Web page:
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1. Understanding and exploitation of subtle interactions between f-block elements and hydrocarbons; control of small molecule activation chemistry for catalysis.

2. Unprecedented oxo-group reactivity of the uranyl ion, and control of metal-ligand multiple bonds.

 
 

 

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1.Understanding and exploitation of subtle interactions between f-block elements and hydrocarbons; control of small molecule activation chemistry for catalysis.

Selective methane C-H activation was demonstrated for an organo-lanthanide complex 25 years ago. However, to make this useful, and fully exploit these reactive metals for the transformation of small, inert molecules, we need to better understand both the weak interactions these metals form with them, and the fundamental nature of the f-element - ligand bond. We have introduced new techniques to study subtle f-block metal – CH bond interactions, and developed new strategies to compensate for the redox inactivity of the highly reactive rare earths.

High-pressure X-ray studies on f-block organometallics: We are studying how pressure can be a useful tool for manipulating energy landscapes and weak interactions. Single crystal diffraction analyses where close contacts with ligand C-H bonds, e.g. in UX3 (X = bulky monoanionic ligand) 1.1, are usually wrongly assigned as agostic (electron donation from the alkane C-H σ-electron pair to metal). In [X2U]2(μ-arene) 1.2 (X = N(SiMe3)2 for example) high (3.2 GPa) pressure forms genuine agostic interactions (dotted lines to C10) between the U and ligand C-H bonds (Angew. Chem. '15). The resulting control of subtle f-block ion – hydrocarbon interactions, and what they teach us about covalency in the bonding, is being developed to target selective hydrocarbon functionalisation in an ERC Advanced Grant.

New small molecule reductive activation: It is now recognised that close C-H contacts such as in 1.1 where X = N(SiMe2Ph)2) which were previously assumed unimportant, can shut down even reactions with powerful driving forces (such as the formation of σ-An-O bonds in 1.4). Our group has shown small molecule transformations that were in the past considered impossible for the f-block, e.g N2 reduction to 1.3; and have now made more than half of all known uranium dinitrogen compounds, and shown that spectroscopy is crucial fordetermining the extent of electron transfer (JACS '11). We showed the selective dimerisation of room temperature and pressure CO gas to form 1.4, a reaction not see in the d-block, and then demonstrated further unprecedented C-C and C-H bond formations to make 1.5 (Chem. Sci. '11). We also showed that unexpectedly energy-matched U-arene back-bonding in 1.2 could enable a mild, stoichiometric C-H functionalisation to form useful borylated arenes 1.6 (Nat. Chem. '12). This is a new mechanism for arene C-H functionalisation, not yet seen in the d-block.We have since exploited this π-interaction to control product selectivity in a new UX3 - catalysed alkyne cyclotrimerisation (Organometallics, '15).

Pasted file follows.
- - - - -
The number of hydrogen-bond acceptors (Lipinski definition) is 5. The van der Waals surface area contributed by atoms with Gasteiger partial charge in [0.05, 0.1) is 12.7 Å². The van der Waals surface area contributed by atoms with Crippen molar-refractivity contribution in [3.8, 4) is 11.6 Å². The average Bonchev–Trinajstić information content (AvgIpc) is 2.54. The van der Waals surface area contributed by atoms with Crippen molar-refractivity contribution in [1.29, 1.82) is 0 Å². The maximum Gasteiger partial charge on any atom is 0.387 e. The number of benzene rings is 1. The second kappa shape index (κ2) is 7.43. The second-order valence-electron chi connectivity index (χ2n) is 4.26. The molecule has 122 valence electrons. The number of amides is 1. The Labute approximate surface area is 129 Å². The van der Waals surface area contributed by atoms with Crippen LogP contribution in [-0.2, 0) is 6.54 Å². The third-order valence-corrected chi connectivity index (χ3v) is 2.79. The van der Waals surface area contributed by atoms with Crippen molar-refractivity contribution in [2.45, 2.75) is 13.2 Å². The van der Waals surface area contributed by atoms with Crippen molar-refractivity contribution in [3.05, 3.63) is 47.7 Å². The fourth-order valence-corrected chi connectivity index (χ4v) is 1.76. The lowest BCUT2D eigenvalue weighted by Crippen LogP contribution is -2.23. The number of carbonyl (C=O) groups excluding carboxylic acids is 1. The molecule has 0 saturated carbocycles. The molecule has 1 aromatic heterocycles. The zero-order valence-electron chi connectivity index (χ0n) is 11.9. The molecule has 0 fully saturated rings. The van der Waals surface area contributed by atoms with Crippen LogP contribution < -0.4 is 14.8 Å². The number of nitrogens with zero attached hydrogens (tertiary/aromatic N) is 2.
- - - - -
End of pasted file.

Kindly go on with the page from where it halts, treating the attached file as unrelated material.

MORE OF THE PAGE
In-depth studies of reduced, organo-neptunium: Arene sandwich complexes such as bis(benzene)chromium have contributed to d-orbital bonding theory and played a historic role in d-block organometallic chemistry. Metal-arene complexes have applications in synthesis and catalysis, understanding of graphite-intercalated metal cation behaviour in battery materials and in the search for new organic spintronic materials. However, arene binding by f-block cations is rarer and neither predictable nor understood.
Reasoning that the subtleties of f-block ion binding to these soft, neutral cyclic hydrocarbons could contribute to bonding and covalency understanding, we have now made and fully characterised new NpIII organometallics, revealing fascinating molecular and electronic structures (Nat. Chem. '16). Unlike uranium, organo-transuranic chemistry is significantly technically more challenging and neglected. Our studies on [(LAr)Np(Cl)] 1.7 and others (Chem. Sci. 2017), show NpIII can exhibit single molecule magnetism, and remarkably, is further reducible. But most importantly, significant covalency differences between the 4f- and 5f- analogues prove that fundamental Np organometallic chemistry can provide new insight in the subtleties of f-element bonding.



We have been studying the preorganisation of two strongly reducing actinide centres for small molecule activation by binding two UIII or NpIII centres, using different anionic macrocycles. Compounds including 1.8 and the small molecule activation product 1.9, have enabled further collaborations with computational and transuranic scientists in the EU and US, and new reactivities (JACS '14).  To explore the more esoteric goals of M-M bonding in the f-block, we have looked at heterobimetallic f-d-block 1.10 (JACS '16) and f-p-block (JACS '07) metal-metal bonded molecules. A complete set of six variants 1.10, enabled a combined experimental/computational bonding study, finding the strongest metallic bonding for U-Ni. This has since been exploited to switch the initiation of ring-opening polymerisations to make the renewable ester polylactide (Dalton Trans '17).